KYIV – Ukrainian inflation will reach 9.9% in July, its highest in two-and-a-half years, and will remain close to double digits in the coming months, a Reuters poll of analysts showed on Friday.
Inflation last hit 9.8%-10% in 2018 before slowing down to the central bank’s 5% range at the end of last year. It shot back up in recent months, prompting the central bank to raise interest rates three times.
Inflation hit 9.5% in May and June. The median forecast of 10 analysts suggests it may ease to 8.6% in December 2021, though the highest forecast in the poll sees it at 10.1% by the end of the year.
The polling data casts down on the central bank’s ambition to bring inflation back into its 5% target range next year, the analysts said.
“Inflationary pressure in the economy remains strong and systemic, both on the demand and supply side. We do not see solid grounds to expect inflation to return to the central bank’s target range … in 2022,” said Oleksiy Blinov from Alfa-Bank Ukraine.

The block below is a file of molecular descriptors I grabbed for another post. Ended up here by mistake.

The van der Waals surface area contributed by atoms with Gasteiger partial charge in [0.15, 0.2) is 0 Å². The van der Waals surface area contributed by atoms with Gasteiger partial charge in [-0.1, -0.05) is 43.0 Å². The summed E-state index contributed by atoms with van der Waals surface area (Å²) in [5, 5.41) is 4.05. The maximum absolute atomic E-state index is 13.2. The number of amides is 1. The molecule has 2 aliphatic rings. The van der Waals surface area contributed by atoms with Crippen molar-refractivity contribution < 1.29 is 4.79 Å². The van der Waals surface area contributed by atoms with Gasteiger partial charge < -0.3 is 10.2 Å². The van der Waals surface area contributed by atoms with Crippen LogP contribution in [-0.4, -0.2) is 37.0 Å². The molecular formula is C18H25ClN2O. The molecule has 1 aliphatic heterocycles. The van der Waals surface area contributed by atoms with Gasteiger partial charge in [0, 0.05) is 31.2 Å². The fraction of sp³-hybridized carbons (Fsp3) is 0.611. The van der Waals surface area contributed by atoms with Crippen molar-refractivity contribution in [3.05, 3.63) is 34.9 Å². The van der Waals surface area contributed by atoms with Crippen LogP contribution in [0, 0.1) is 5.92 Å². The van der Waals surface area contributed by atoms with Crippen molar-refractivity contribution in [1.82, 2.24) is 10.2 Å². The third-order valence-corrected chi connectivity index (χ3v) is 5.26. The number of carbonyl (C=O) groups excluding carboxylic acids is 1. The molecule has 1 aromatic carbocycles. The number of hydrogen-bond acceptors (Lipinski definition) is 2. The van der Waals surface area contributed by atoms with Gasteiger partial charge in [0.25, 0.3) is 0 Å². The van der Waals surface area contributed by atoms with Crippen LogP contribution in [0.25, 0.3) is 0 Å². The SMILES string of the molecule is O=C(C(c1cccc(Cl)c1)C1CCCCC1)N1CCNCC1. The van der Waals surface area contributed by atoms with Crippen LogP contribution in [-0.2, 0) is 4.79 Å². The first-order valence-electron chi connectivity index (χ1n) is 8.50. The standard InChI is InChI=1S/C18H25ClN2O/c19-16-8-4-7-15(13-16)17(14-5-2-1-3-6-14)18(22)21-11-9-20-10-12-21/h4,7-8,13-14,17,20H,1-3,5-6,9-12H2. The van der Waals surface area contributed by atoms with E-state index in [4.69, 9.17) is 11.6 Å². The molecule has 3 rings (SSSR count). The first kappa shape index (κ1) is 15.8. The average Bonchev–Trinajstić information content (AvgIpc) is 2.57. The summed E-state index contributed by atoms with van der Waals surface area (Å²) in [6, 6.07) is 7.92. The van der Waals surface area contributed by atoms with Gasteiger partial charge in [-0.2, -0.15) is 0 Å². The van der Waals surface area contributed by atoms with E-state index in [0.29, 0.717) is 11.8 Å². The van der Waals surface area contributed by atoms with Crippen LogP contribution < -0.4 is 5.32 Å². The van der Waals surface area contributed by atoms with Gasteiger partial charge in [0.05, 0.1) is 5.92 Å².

A recovery in private spending was driving inflationary pressure on the demand side, he said, while rising energy prices were causing inflationary pressure on the supply side.
Retail sales grew by 13.8% in the first half of 2021 although economic growth was weak. The economy grew 0.7% year-on-year between January to May, according to preliminary state data, after a 4% contraction last year due to the pandemic.
Ukraine’s State Statistics Service plans to publish July inflation data next week.
The government of Ukraine, one of Europe’s poorest countries, expects an economic bounceback this year but the central bank has warned about the risks of a resurgent coronavirus and delays in securing International Monetary Fund financing.